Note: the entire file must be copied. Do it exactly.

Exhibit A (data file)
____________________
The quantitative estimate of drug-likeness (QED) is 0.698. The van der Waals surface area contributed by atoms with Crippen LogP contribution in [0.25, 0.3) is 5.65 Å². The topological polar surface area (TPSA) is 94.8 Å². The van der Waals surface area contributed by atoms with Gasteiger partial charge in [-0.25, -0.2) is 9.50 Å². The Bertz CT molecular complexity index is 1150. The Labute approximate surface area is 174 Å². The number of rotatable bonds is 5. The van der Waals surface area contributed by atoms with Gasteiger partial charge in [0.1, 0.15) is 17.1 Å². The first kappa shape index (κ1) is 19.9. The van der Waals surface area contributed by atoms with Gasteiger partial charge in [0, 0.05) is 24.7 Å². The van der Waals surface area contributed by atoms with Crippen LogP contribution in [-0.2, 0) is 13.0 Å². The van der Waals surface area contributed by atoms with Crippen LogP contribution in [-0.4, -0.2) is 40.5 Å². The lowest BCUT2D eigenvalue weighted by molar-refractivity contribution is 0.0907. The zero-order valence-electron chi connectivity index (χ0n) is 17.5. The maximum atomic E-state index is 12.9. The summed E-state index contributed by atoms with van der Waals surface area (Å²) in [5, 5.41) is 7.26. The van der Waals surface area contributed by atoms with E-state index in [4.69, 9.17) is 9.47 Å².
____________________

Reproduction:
The quantitative estimate of drug-likeness (QED) is 0.698. The van der Waals surface area contributed by atoms with Crippen LogP contribution in [0.25, 0.3) is 5.65 Å². The topological polar surface area (TPSA) is 94.8 Å². The van der Waals surface area contributed by atoms with Gasteiger partial charge in [-0.25, -0.2) is 9.50 Å². The Bertz CT molecular complexity index is 1150. The Labute approximate surface area is 174 Å². The number of rotatable bonds is 5. The van der Waals surface area contributed by atoms with Gasteiger partial charge in [0.1, 0.15) is 17.1 Å². The first kappa shape index (κ1) is 19.9. The van der Waals surface area contributed by atoms with Gasteiger partial charge in [0, 0.05) is 24.7 Å². The van der Waals surface area contributed by atoms with Crippen LogP contribution in [-0.2, 0) is 13.0 Å². The van der Waals surface area contributed by atoms with Crippen LogP contribution in [-0.4, -0.2) is 40.5 Å². The lowest BCUT2D eigenvalue weighted by molar-refractivity contribution is 0.0907. The zero-order valence-electron chi connectivity index (χ0n) is 17.5. The maximum atomic E-state index is 12.9. The summed E-state index contributed by atoms with van der Waals surface area (Å²) in [5, 5.41) is 7.26. The van der Waals surface area contributed by atoms with E-state index in [4.69, 9.17) is 9.47 Å².